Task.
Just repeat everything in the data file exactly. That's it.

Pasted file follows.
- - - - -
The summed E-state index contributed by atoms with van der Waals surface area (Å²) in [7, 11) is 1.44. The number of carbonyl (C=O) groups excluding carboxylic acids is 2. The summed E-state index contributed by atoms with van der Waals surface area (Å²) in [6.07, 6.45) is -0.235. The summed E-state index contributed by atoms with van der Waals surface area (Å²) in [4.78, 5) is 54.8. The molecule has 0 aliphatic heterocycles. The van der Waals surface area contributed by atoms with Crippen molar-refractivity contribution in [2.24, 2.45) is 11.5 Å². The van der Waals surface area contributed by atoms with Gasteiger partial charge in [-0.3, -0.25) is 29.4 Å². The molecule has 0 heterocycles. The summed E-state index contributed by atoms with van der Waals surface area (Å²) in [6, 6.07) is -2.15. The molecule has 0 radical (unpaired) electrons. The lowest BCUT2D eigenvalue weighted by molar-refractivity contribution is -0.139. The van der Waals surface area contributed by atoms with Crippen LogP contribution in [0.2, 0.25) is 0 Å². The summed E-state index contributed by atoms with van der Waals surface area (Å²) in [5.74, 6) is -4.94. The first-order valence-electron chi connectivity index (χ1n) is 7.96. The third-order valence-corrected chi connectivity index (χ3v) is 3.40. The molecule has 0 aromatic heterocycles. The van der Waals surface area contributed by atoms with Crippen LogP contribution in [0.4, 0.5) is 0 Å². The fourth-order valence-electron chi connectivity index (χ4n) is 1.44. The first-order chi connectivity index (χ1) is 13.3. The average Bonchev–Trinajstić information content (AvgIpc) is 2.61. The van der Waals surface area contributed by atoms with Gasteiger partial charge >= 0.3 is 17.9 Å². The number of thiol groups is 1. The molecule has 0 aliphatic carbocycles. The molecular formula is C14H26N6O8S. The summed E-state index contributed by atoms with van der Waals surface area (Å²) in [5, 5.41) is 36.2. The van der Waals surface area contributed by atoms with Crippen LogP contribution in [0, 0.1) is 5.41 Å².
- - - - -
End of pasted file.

The summed E-state index contributed by atoms with van der Waals surface area (Å²) in [7, 11) is 1.44. The number of carbonyl (C=O) groups excluding carboxylic acids is 2. The summed E-state index contributed by atoms with van der Waals surface area (Å²) in [6.07, 6.45) is -0.235. The summed E-state index contributed by atoms with van der Waals surface area (Å²) in [4.78, 5) is 54.8. The molecule has 0 aliphatic heterocycles. The van der Waals surface area contributed by atoms with Crippen molar-refractivity contribution in [2.24, 2.45) is 11.5 Å². The van der Waals surface area contributed by atoms with Gasteiger partial charge in [-0.3, -0.25) is 29.4 Å². The molecule has 0 heterocycles. The summed E-state index contributed by atoms with van der Waals surface area (Å²) in [6, 6.07) is -2.15. The molecule has 0 radical (unpaired) electrons. The lowest BCUT2D eigenvalue weighted by molar-refractivity contribution is -0.139. The van der Waals surface area contributed by atoms with Crippen LogP contribution in [0.2, 0.25) is 0 Å². The summed E-state index contributed by atoms with van der Waals surface area (Å²) in [5.74, 6) is -4.94. The first-order valence-electron chi connectivity index (χ1n) is 7.96. The third-order valence-corrected chi connectivity index (χ3v) is 3.40. The molecule has 0 aromatic heterocycles. The van der Waals surface area contributed by atoms with Crippen LogP contribution in [0.4, 0.5) is 0 Å². The fourth-order valence-electron chi connectivity index (χ4n) is 1.44. The first-order chi connectivity index (χ1) is 13.3. The average Bonchev–Trinajstić information content (AvgIpc) is 2.61. The van der Waals surface area contributed by atoms with Gasteiger partial charge >= 0.3 is 17.9 Å². The number of thiol groups is 1. The molecule has 0 aliphatic carbocycles. The molecular formula is C14H26N6O8S. The summed E-state index contributed by atoms with van der Waals surface area (Å²) in [5, 5.41) is 36.2. The van der Waals surface area contributed by atoms with Crippen LogP contribution in [0, 0.1) is 5.41 Å².